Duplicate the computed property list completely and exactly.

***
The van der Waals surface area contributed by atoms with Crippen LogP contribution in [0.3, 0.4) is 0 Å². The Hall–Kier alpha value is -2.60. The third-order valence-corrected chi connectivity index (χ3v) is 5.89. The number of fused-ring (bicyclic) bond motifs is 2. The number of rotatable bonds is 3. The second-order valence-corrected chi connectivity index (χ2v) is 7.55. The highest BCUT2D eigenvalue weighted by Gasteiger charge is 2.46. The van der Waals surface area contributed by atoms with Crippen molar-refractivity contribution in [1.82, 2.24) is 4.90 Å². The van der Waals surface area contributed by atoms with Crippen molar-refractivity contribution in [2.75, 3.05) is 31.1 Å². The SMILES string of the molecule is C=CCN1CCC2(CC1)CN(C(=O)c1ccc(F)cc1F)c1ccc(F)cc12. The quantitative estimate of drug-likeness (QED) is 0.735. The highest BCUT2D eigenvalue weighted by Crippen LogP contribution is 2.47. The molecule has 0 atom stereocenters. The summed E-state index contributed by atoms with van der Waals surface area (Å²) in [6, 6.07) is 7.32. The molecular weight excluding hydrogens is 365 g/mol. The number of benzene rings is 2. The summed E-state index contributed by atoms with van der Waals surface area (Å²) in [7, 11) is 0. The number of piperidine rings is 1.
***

The van der Waals surface area contributed by atoms with Crippen LogP contribution in [0.3, 0.4) is 0 Å². The Hall–Kier alpha value is -2.60. The third-order valence-corrected chi connectivity index (χ3v) is 5.89. The number of fused-ring (bicyclic) bond motifs is 2. The number of rotatable bonds is 3. The second-order valence-corrected chi connectivity index (χ2v) is 7.55. The highest BCUT2D eigenvalue weighted by Gasteiger charge is 2.46. The van der Waals surface area contributed by atoms with Crippen molar-refractivity contribution in [1.82, 2.24) is 4.90 Å². The van der Waals surface area contributed by atoms with Crippen molar-refractivity contribution in [2.75, 3.05) is 31.1 Å². The SMILES string of the molecule is C=CCN1CCC2(CC1)CN(C(=O)c1ccc(F)cc1F)c1ccc(F)cc12. The quantitative estimate of drug-likeness (QED) is 0.735. The highest BCUT2D eigenvalue weighted by Crippen LogP contribution is 2.47. The molecule has 0 atom stereocenters. The summed E-state index contributed by atoms with van der Waals surface area (Å²) in [6, 6.07) is 7.32. The molecular weight excluding hydrogens is 365 g/mol. The number of benzene rings is 2. The summed E-state index contributed by atoms with van der Waals surface area (Å²) in [7, 11) is 0. The number of piperidine rings is 1.